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Thursday, June 29, 2017

Facing the facts about male fertility

Male infertility is a factor for 40 percent of couples who are having difficulty trying to conceive, says H. Randall Craig, M.D., FACOG, medical director of the Valley’s Fertility Treatment Centers. The shape of the man’s sperm, having too many or too few sperm, even the mobility of the sperm can put a wrench into the works of conception.

Craig, who specializes in treating fertility issues in both men and women, blames testosterone supplements for recent increases in male infertility. Whether for building muscle and strength or to improve mood and combat fatigue, any form of testosterone use—creams, pills or injections—can crash the sperm count to zero, says Craig. Men don’t always admit they are using the drug during an initial fertility consultation. “But if it is one of these muscle guys that looks like he can lift the Eiffel Tower,” says Craig, “I know what is going on.”

Marijuana use also can lower sperm count, says Craig. So can smoking or heavy alcohol use. Herbal medications such as black cohosh, echinacea or St. John’s wort can “denature,” or damage, the sperm’s DNA, though it doesn’t always affect sperm count.

Some alternative therapies can be beneficial for infertility, says Craig, who works with reproductive acupuncturists to carefully time treatments to enhance vascular health in women who undergo in-vitro fertilization therapies.

Sperm production can be affected by heat, say urologists Al Borhan, M.D. and Mark Hong, M.D. of Affiliated Urologists in Phoenix and Scottsdale. Hot baths, sitting for long periods of time and tight-fitting clothing that constricts the testes can elevate temperatures long enough to suppress sperm production.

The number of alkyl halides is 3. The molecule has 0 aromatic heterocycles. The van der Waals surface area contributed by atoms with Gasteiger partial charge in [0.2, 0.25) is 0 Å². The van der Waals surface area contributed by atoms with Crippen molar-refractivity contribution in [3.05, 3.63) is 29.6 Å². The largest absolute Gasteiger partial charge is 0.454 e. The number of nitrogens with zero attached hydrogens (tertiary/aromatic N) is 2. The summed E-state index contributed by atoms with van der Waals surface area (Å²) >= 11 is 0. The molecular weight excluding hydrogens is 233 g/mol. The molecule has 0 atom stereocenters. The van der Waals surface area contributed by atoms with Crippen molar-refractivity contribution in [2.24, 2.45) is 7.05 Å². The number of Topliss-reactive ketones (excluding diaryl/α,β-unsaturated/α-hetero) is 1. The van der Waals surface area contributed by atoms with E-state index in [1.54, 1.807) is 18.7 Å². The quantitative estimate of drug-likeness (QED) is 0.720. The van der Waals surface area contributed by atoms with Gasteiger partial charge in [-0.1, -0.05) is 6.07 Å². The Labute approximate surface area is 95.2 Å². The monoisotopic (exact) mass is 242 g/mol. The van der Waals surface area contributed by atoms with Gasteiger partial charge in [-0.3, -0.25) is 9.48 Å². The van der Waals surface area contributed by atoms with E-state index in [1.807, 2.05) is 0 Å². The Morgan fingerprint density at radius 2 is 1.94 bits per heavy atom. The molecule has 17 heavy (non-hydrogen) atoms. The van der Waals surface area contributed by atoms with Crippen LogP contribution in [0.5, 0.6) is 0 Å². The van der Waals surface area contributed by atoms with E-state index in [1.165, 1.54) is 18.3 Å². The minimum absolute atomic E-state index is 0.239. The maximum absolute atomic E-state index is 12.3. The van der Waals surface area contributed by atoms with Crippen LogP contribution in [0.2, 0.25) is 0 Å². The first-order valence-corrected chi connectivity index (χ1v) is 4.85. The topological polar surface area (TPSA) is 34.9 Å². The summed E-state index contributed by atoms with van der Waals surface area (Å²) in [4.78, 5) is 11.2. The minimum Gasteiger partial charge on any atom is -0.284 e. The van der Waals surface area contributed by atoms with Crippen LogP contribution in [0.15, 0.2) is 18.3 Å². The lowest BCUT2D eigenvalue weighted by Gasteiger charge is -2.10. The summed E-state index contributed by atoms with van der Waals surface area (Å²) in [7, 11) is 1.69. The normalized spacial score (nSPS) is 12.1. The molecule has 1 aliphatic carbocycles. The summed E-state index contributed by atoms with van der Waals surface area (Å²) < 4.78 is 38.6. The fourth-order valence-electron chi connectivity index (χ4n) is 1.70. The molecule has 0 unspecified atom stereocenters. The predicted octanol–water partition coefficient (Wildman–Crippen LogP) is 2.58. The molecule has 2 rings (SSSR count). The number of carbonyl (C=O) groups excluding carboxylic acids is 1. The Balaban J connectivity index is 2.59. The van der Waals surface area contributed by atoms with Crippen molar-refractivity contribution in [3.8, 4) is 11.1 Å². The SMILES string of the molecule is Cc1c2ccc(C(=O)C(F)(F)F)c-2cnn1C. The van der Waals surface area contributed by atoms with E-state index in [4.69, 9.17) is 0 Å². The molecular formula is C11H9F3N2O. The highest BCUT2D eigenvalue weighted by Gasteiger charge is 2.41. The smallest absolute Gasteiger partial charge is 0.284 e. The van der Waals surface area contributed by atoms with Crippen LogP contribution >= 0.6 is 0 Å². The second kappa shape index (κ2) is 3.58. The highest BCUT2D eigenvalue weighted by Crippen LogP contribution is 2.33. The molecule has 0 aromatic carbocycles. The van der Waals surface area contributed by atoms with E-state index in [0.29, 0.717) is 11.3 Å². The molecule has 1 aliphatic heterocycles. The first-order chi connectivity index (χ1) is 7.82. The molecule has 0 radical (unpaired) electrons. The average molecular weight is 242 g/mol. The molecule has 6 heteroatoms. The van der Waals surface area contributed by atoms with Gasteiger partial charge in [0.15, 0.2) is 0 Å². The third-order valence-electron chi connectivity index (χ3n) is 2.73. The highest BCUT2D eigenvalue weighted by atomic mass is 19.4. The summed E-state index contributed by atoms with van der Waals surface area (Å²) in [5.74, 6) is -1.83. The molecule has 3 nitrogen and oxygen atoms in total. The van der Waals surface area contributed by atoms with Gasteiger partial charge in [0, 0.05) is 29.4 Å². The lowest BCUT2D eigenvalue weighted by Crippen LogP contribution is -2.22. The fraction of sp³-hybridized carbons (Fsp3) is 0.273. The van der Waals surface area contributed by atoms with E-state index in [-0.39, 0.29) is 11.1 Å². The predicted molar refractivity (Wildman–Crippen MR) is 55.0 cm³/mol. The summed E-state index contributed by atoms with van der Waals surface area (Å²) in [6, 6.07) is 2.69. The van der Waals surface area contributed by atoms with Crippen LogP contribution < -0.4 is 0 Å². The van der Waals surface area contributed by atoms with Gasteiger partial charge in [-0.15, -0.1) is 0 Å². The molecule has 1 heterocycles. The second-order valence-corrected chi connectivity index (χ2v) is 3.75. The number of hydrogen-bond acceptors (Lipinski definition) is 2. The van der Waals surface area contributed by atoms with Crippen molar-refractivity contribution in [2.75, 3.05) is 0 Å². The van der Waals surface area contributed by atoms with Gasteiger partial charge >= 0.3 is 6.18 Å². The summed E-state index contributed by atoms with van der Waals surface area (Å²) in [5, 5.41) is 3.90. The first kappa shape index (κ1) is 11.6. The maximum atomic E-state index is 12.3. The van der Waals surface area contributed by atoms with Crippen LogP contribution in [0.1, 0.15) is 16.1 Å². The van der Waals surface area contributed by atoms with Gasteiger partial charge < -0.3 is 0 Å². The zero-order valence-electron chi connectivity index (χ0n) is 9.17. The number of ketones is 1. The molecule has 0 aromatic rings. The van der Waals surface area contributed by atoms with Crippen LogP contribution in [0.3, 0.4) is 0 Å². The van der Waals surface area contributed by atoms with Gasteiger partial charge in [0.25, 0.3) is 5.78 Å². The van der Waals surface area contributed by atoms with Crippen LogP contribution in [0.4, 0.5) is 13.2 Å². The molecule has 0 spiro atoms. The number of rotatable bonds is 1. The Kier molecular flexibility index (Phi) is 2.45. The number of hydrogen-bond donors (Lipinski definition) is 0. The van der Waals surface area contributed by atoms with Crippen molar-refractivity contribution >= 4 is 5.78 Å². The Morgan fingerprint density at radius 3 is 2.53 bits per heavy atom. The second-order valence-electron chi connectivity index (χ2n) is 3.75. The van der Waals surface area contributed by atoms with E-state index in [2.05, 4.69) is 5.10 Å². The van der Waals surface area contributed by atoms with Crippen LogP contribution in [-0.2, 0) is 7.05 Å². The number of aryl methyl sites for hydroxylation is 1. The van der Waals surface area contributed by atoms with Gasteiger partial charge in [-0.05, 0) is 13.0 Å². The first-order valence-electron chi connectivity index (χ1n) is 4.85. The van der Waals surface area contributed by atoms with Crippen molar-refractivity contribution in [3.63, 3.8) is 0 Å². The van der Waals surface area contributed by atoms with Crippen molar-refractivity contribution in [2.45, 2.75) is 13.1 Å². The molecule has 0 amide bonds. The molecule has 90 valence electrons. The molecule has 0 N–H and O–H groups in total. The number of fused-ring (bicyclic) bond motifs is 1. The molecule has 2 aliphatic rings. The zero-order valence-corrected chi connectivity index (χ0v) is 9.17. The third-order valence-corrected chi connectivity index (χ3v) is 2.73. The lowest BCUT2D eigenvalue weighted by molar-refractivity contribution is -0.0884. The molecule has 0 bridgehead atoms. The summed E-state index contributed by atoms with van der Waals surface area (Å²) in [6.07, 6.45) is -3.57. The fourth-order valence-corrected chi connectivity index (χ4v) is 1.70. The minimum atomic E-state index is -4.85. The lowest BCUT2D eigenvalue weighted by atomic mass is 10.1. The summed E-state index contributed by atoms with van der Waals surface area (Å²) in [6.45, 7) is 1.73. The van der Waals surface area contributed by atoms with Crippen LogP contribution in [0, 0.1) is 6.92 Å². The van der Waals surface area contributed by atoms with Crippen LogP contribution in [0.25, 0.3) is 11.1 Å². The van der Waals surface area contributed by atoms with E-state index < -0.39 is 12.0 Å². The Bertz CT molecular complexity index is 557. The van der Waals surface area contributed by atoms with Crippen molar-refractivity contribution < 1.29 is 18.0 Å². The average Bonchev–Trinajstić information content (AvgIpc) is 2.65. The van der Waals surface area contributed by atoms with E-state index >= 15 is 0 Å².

Can consuming oysters make a difference in male fertility?

Is male fertility related to diet? There are no shortcuts to boosting sperm quality or sperm counts, says Craig, although some extra zinc and a slight amount of high quality fish oil can help. But the good news is that the human reproductive system is designed to function through feast or famine. Whether you’re on the Twinkie diet or the tofu diet, Craig says, most couples eventually conceive.

Some foods and vitamins may help to increase the chances for conception, say Borhan and Hong, and it certainly doesn’t hurt to give them a try:

Oysters: Help increase the production of sperm and testosterone because of zinc content. Beef, poultry, dairy, nuts, eggs, whole grains and beans also contain zinc.

Pumpkin seeds: Contain zinc and omega-3 fatty acids, which stimulate blood flow to sexual organs and improve sexual function. Also try flaxseed, almonds or fatty fish like salmon or sardines.

Pomegranate juice: A powerful antioxidant and, according to various studies, can boost sperm count and overall quality.

Fruits and vegetables: The antioxidants found in fruits and veggies help protect sperm from cellular damage and can keep them strong and speedy.

Vitamin A: Helps prevent sluggish sperm. Found in leafy greens, carrots, red peppers and apricots.

Vitamin C: Critical to sperm motility and viability. Found in orange juice, tomatoes, grapefruit and broccoli.

Vitamin E: Keeps sperm vital. Found in vegetable oils.

Vitamin B: Crucial for keeping sperm free of chromosomal abnormalities. Found in leafy greens, beans and most fruits, which contain folic acid.

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Vicki Louk Balint

Multimedia journalist Vicki Louk Balint covers medical topics for RAISING ARIZONA KIDS magazine. This article first appeared in the January 2013 print edition.

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